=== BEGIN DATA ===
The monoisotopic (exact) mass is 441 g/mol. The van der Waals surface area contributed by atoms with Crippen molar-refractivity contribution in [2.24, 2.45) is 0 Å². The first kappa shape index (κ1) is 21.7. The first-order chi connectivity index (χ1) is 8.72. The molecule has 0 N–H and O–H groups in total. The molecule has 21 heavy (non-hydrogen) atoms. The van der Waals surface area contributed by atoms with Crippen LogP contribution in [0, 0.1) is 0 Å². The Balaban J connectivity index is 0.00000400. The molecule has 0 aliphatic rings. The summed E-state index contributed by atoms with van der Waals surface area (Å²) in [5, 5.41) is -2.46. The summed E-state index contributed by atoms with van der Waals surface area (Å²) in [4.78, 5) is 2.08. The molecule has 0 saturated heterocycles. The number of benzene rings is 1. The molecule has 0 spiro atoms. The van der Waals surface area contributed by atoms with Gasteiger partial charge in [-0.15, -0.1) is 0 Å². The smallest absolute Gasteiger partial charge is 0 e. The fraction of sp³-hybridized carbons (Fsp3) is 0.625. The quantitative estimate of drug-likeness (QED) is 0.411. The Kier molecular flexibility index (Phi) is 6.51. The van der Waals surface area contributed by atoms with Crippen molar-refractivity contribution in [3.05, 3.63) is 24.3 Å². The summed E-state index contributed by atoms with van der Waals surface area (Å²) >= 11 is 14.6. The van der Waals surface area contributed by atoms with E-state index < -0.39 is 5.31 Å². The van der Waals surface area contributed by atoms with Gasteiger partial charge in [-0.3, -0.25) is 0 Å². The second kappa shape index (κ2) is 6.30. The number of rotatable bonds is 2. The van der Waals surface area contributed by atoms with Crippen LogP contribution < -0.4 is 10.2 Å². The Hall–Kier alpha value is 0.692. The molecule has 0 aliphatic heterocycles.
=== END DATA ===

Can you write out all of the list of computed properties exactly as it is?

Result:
The monoisotopic (exact) mass is 441 g/mol. The van der Waals surface area contributed by atoms with Crippen molar-refractivity contribution in [2.24, 2.45) is 0 Å². The first kappa shape index (κ1) is 21.7. The first-order chi connectivity index (χ1) is 8.72. The molecule has 0 N–H and O–H groups in total. The molecule has 21 heavy (non-hydrogen) atoms. The van der Waals surface area contributed by atoms with Crippen LogP contribution in [0, 0.1) is 0 Å². The Balaban J connectivity index is 0.00000400. The molecule has 0 aliphatic rings. The summed E-state index contributed by atoms with van der Waals surface area (Å²) in [5, 5.41) is -2.46. The summed E-state index contributed by atoms with van der Waals surface area (Å²) in [4.78, 5) is 2.08. The molecule has 0 saturated heterocycles. The number of benzene rings is 1. The molecule has 0 spiro atoms. The van der Waals surface area contributed by atoms with Gasteiger partial charge in [-0.15, -0.1) is 0 Å². The smallest absolute Gasteiger partial charge is 0 e. The fraction of sp³-hybridized carbons (Fsp3) is 0.625. The quantitative estimate of drug-likeness (QED) is 0.411. The Kier molecular flexibility index (Phi) is 6.51. The van der Waals surface area contributed by atoms with Crippen molar-refractivity contribution in [3.05, 3.63) is 24.3 Å². The summed E-state index contributed by atoms with van der Waals surface area (Å²) >= 11 is 14.6. The van der Waals surface area contributed by atoms with E-state index < -0.39 is 5.31 Å². The van der Waals surface area contributed by atoms with Gasteiger partial charge in [-0.3, -0.25) is 0 Å². The second kappa shape index (κ2) is 6.30. The number of rotatable bonds is 2. The van der Waals surface area contributed by atoms with Crippen LogP contribution < -0.4 is 10.2 Å². The Hall–Kier alpha value is 0.692. The molecule has 0 aliphatic heterocycles.